France is "closely monitoring the situation in Kashmir," said the Elysee Palace today after the phone call between Prime Minister Narendra Modi and President Emmanuel Macron on Friday. In a statement released after the conversation, the French government said that the talks between the two leaders had taken place "in a spirit of trust and openness" that characterized the relationship between the two nations.
The statement also said that Prime Minister Modi and President Macron discussed the situation in the Middle East and agreed to "work together to alleviate tensions by calling on (all) parties to show restraint and responsibility".
"In the spirit of trust and openness that characterize their relations, the French President and the Indian Prime Minister discussed the situation in the Kashmir region, which France continues to monitor closely," the French government said.
The heads of state and government also discussed bilateral military and civilian nuclear relations, as well as climate change.
"The two heads of state and government expressed their interest in strengthening our military and civilian nuclear partnership, and in improving our operational cooperation in the Indo-Pacific region," the statement said.
"The President and Prime Minister agreed on the importance of staying in close contact with climate change and biodiversity in the face of key events ahead in 2020," said the French government.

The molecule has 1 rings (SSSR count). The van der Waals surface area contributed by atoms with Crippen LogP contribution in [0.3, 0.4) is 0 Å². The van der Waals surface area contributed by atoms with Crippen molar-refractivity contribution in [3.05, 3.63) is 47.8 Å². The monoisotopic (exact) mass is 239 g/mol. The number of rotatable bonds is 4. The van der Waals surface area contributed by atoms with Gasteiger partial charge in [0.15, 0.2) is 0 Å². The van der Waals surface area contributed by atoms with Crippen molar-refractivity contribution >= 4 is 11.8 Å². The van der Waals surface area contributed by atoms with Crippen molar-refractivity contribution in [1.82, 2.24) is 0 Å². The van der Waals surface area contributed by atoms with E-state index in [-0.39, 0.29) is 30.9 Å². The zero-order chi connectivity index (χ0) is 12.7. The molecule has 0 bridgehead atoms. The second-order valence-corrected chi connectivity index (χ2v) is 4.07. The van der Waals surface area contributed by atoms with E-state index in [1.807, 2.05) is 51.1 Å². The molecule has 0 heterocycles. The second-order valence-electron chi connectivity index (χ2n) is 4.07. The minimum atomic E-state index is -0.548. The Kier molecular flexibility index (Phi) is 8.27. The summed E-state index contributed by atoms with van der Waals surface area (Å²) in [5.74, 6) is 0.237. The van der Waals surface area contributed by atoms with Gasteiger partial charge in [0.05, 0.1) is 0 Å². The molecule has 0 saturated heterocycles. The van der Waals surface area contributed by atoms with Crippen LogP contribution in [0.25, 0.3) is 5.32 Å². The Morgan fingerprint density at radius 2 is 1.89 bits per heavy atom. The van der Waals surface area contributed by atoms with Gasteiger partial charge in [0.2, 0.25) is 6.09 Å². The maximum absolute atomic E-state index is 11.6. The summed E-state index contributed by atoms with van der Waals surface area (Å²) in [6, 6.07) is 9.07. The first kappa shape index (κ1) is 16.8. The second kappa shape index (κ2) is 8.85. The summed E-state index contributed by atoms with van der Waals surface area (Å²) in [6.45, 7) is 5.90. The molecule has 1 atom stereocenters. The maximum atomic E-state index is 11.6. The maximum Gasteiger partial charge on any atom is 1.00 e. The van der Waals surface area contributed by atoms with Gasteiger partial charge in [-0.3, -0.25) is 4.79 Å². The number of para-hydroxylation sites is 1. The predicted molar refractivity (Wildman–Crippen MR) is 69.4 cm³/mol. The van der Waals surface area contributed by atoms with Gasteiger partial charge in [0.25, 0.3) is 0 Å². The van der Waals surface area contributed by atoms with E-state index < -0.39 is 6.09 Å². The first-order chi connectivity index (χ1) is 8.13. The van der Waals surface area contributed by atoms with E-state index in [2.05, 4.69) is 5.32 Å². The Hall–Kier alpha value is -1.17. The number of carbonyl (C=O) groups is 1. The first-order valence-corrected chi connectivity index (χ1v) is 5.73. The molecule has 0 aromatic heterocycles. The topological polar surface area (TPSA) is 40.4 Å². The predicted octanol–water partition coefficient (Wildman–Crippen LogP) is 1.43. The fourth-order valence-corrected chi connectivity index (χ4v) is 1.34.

On Thursday, foreign envoys from 15 countries, including the United States, were invited to a two-day visit to Jammu and Kashmir under the supervision of the Indian government.
The visiting envoys came from smaller nations such as Togo, Niger and Guyana. European countries, including France, the European Union and India's allies in the Middle East, stayed away.
The United States described the envoys visit as an "important step," but said they remain "concerned" with the arrest of politicians and the internet blackout.
This was the second visit by a foreign delegation to Kashmir. in October, 23 members of the European Union – most of them right-wing parties – were led through Srinagar under strict control, but this was in their personal capacity.
The opposition has criticized the government for allowing foreign delegations to visit but preventing the Indian parliamentarians from doing so.
The situation in Jammu and Kashmir has been in the headlines since August 5, when the center canceled its special status under Article 370 and divided it into two parts of the Union.
Since then, Kashmir has been severely restricted – including one of the longest internet closings in the world and the detention of key leaders like three former prime ministers for over five months.
Last week the Supreme Court said the permanent shutdown of the Internet in Kashmir was illegal. In a landmark ruling, the Supreme Court said the ban could only be imposed "temporarily" and asked the authorities to immediately review all such curbs in Kashmir.